Why’s Harry Potter so popular? Why did Disney pay George Lucas a billion dollars for the rights to the Star Wars franchise? Why do people dress up in elaborate costumes to go see the latest Marvel movie?

 

Simple: because it’s a great story. With a case study, you have a chance to tell your prospects a great story.

 

Now, I know it probably won’t be anything as dramatic as stopping Voldemort or blowing up the Death Star, but your story has a drama and a value of its own. The people who are meant to work with you will recognize that drama and value.

 

But they’ll only recognize it if you get that case study.

 

  1. Educate your prospect about your offer’s value.

Let’s face it: sometimes your prospects don’t immediately understand the value of your offer.

 

Maybe it’s an older prospect who doesn’t understand your software. Maybe it’s a first-time business owner who can’t see why this equipment is necessary. Maybe it’s an executive who’s worried about passing up a major chance.

 

Here’s the thing: we’ve all got our areas of expertise, and sometimes you’ll be working with a prospect who needs your solution but just doesn’t get your offer.

 

With your case study in hand, you can show those prospects why your offer will help them. When they see the way your solution has resolved a problem similar to theirs, they’ll be much more interested in discussing what you can do for them.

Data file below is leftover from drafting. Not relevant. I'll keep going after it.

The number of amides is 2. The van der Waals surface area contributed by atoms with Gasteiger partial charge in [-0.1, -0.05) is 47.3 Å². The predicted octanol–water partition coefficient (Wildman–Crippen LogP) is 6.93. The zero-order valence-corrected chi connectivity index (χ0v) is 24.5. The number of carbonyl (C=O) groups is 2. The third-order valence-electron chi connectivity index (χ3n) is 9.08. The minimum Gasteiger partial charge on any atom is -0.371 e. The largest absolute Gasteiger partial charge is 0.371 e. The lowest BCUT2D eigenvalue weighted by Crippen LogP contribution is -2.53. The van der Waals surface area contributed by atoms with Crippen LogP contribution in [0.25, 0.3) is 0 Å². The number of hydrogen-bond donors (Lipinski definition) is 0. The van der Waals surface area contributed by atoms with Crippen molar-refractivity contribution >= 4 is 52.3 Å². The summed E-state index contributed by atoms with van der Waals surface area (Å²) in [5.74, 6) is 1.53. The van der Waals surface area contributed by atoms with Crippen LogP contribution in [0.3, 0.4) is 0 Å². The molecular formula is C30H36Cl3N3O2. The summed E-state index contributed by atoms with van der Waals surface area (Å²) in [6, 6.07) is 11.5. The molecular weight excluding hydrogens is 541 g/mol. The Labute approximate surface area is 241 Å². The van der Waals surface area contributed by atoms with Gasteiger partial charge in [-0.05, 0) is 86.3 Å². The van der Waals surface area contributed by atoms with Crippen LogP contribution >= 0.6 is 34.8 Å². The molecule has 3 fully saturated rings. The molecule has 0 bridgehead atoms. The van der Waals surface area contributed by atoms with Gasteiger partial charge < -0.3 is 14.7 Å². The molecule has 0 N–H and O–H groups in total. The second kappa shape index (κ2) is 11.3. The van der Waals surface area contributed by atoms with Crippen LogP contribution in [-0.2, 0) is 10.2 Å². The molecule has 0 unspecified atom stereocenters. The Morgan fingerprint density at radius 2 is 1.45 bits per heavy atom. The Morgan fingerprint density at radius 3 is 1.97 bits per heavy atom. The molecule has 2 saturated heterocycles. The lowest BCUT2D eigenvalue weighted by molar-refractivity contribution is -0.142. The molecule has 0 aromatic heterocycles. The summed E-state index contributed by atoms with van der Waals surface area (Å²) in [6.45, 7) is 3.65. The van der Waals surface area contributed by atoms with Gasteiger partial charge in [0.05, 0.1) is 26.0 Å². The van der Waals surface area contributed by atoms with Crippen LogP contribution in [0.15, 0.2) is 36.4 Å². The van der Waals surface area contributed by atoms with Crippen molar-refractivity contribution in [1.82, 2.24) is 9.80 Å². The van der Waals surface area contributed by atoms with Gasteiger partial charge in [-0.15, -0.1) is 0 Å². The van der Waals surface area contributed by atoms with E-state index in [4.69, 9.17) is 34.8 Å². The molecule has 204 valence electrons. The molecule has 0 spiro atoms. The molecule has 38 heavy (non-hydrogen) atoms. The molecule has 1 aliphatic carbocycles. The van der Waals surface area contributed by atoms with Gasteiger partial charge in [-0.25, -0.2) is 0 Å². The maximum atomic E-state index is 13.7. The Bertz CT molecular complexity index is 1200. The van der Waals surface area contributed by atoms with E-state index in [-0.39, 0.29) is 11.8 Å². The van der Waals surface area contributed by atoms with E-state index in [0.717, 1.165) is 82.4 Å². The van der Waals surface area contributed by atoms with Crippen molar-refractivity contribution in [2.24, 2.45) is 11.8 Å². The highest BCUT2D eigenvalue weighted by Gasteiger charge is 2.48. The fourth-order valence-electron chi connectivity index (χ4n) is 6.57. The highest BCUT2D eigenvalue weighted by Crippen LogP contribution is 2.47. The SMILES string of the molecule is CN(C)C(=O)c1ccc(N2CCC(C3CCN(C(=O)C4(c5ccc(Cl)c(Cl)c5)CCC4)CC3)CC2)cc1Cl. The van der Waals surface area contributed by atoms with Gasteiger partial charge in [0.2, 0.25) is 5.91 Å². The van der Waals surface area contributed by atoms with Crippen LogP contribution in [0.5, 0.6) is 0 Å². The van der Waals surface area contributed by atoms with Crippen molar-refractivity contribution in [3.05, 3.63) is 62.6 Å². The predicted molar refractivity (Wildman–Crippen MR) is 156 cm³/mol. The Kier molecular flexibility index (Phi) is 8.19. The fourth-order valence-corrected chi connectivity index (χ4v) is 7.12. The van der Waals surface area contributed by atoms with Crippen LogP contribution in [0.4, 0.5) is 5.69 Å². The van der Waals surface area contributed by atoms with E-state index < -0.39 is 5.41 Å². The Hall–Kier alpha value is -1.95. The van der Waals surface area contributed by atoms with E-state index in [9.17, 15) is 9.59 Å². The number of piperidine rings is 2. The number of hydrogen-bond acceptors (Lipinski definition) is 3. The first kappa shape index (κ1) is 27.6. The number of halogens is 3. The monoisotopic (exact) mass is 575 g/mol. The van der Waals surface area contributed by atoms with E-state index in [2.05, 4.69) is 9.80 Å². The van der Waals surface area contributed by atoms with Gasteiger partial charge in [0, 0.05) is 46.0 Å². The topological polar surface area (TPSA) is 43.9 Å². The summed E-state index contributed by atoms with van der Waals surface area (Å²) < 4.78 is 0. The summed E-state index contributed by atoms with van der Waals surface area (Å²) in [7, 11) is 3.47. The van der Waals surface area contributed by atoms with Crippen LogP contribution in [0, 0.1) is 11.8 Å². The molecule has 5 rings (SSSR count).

1. Accumulate social proof.

In his classic book Influence: the Psychology of Persuasion, Dr. Robert Cialdini spends a chapter on the concept of social proof. He says the principle of social proof “states that one means we use to determine what is correct is to find out what other people think is correct.”

 

So how does a case study create social proof? That’s simple enough. When you show your prospects that others like them have benefitted from your offer, it’s much easier to convince them they could benefit.

 

When you were a newcomer, it was hard to show a prospect the value of your solution. But now that you’ve built a base of loyal clients, you can leverage that social proof to scale your business.